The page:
Among other online courses, they offer:
- Accounting for Small Business
- Business Communications
- Business Ethics
- Business Fundamentals
- Business Insurance
- Business Law 1
- Business Law 2
- Business Writing
- Market Research
- Marketing: Conveying a Message
The online courses are all fully accessible with screen readers. It’s possible to stop and come back to your previous place in a module. The exams are laid out in a straightforward manner, and when you’re asked to submit assignments from your computer, the instructions are straightforward.
In fact, I’ve been pleasantly surprised with my Hadley experience. For no good reason, a dim part of me figured the courses were either too basic to be of any value or the instructors would be average at best. On the contrary, the class material has always been of solid caliber. The exams are well-balanced, and the instructors have always shown a firm handle of their subject. Without exception, they have been very responsive to e-mails and phone calls.
If anything, I sometimes wonder if Hadley is selling itself short. I take courses around my busy work schedule. If I had to pay a tuition fee, even a nominal amount, I might take my pace a little more seriously. The quality of instruction is so solid that you wonder if there’s a catch.
From the novice entrepreneur to the veteran, I think there’s plenty to be taken away from Hadley’s business-oriented adult learning curriculum. It proved beneficial in helping me draft a marketing strategy and revamp my overall business plan for my freelance business. I wish they would advertise their services a little better. I might very well be living under a rock, but I think Hadley could be making the mistake that blind people everywhere know it exists and what it offers.
If you’ve been talking about starting a full or part-time business but never got around to planning it; Hadley’s courses are an excellent means of taking that first crucial step.
Chapter and Division Announcements
Peninsula Chapter Annual Cookout
From Tasha Hubbard:
Hey there! Hi There! Ho There!
I know where I’ll be on 9 15 guess where?
At the annual cookout hosted by the Peninsula chapter
Full of fun, games, music and much laughter
Come from far and wide to join the celebration
Don’t you want to come help build the federation
So, aren’t you glad you asked?
Now, I’ll leave you with one small task….
Hmm What’s it going to be?
Just to please RSVP
And if you can’t make this particular celebration
No worries, we’ll gladly accept donations
When: September 15, 2018
Time: 1:00-5:00(or until you get tired)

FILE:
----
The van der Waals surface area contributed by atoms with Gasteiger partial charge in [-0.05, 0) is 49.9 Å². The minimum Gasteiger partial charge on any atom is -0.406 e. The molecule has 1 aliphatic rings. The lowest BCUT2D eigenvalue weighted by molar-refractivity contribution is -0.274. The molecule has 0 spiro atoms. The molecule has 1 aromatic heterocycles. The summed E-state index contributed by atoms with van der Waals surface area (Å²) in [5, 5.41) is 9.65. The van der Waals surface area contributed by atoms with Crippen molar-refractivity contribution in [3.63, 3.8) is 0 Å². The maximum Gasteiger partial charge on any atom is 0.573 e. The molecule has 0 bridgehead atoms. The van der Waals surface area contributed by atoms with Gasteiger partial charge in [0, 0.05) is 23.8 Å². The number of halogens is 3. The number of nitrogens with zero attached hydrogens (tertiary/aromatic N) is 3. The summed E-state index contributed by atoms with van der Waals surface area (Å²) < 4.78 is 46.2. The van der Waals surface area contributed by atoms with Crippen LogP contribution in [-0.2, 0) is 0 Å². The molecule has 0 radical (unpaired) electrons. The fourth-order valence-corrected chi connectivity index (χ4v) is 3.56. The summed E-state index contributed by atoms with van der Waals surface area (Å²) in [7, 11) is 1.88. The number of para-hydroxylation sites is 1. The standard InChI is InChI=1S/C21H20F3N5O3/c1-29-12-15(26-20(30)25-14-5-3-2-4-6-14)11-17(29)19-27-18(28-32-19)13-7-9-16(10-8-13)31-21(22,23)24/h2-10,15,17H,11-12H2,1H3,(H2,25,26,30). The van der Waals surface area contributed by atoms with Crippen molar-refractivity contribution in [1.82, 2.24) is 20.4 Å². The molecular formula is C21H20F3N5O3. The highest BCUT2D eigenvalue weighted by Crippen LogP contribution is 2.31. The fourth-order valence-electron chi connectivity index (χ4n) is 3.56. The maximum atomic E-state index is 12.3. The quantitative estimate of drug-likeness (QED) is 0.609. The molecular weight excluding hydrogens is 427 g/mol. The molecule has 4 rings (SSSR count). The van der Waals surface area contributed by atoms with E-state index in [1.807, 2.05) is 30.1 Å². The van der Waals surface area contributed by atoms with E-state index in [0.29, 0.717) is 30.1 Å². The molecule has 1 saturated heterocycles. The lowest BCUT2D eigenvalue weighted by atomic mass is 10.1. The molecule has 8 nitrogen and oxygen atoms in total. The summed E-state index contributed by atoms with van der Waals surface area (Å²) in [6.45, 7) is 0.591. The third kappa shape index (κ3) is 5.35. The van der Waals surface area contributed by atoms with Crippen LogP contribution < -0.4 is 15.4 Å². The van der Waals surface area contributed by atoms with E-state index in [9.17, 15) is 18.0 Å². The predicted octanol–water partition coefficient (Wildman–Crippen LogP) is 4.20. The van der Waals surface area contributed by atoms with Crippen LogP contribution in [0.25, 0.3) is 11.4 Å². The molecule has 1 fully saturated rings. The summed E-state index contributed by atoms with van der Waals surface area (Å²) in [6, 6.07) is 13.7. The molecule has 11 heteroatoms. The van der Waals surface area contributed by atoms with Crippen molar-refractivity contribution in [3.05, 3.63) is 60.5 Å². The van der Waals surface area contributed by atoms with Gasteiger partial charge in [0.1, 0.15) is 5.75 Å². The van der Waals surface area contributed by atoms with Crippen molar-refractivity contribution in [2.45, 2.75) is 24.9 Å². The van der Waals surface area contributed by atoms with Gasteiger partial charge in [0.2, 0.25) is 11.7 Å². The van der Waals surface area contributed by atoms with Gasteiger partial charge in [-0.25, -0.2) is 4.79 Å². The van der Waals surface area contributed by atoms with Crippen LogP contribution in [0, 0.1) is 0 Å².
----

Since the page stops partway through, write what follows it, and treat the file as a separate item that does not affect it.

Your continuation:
Where: Deer Park Shelter 1 11523 Jefferson Ave. Newport News, VA
Please RSVP by September 8, 2018 via email to: firstname.lastname@example.org.
Please send donations to Care of Nathan Branch
NFBV Peninsula Chapter
316 NanTucket Place Newport News, VA 23603
Walkathon in Colonial Williamsburg
From Corlis Jones, President, Greater Williamsburg Chapter
Walk With the Blind!
Join members of the Rivers and Bay chapters of the National Federation of the Blind of Virginia as we walk through Historic Colonial Williamsburg. Support us as we raise awareness of what blind people can achieve.
When: Saturday, October 13, 2018
9:00 AM: Registration Opens
10:00 AM: Kick Off
Where: Starting at the Capital Building (end of Duke of Gloucester St.), Colonial Williamsburg
Sponsored by the Chesapeake Bay, Greater Williamsburg, Peninsula, and Tidewater Chapters of the National Federation of the Blind of Virginia
“Living the Lives We want”
For more information, contact: Corlis Jones at phone: 757-565-1185, email: email@example.com . Please make checks payable to NFBV and send them to: Carroll Bailey, 4700 Newport Forrest, Williamsburg, VA 23188
VABS Bowl with the Blind
From Robert Parsons, President, Virginia Association of Blind Students
Greetings Students and Virginia Federationists
With the fall season swiftly approaching, the season of advocacy is upon us once again. Yes, the month in which the nation’s blind raise awareness of our effectiveness and presence in local and national communities is finally returning. October is national meet the blind month and like our fellow affiliates, the National Federation of the Blind of Virginia is hard at work in preparing their local events to marry awareness and camaraderie between chapters, friends, and family. Last year, the Virginia Association of Blind Students executed their first meet the blind month activity with “Bowl with the Blind, “to overwhelming success and support. As a sign of future great annual events to come, VABS will be returning with this annual culminating event. The details are below:
Title: VABS “Bowl with the Blind.”
Date: Saturday, October 6, 2018
Price: $10 (Covers Three Games and Shoe Rental)
Where: Pin Boys at the Beach
1577 Laskin Rd.
Virginia Beach, VA 23451
Stay tuned for ride share and car pool opportunities from Northern Virginia and Richmond. This year, VABS will be raffling a Google Home Mini during the event. Ticket prices for the prize will be $1 or five tickets for $3. If you would like to register for this event, please contact Robert Parsons at 804.801.7674 or firstname.lastname@example.org . I look forward to connecting with all of you in October.
I pledge to participate actively in the effort of the National Federation of the Blind to achieve equality, opportunity, and security for the blind; to support the policies and programs of the Federation; and to abide by its constitution.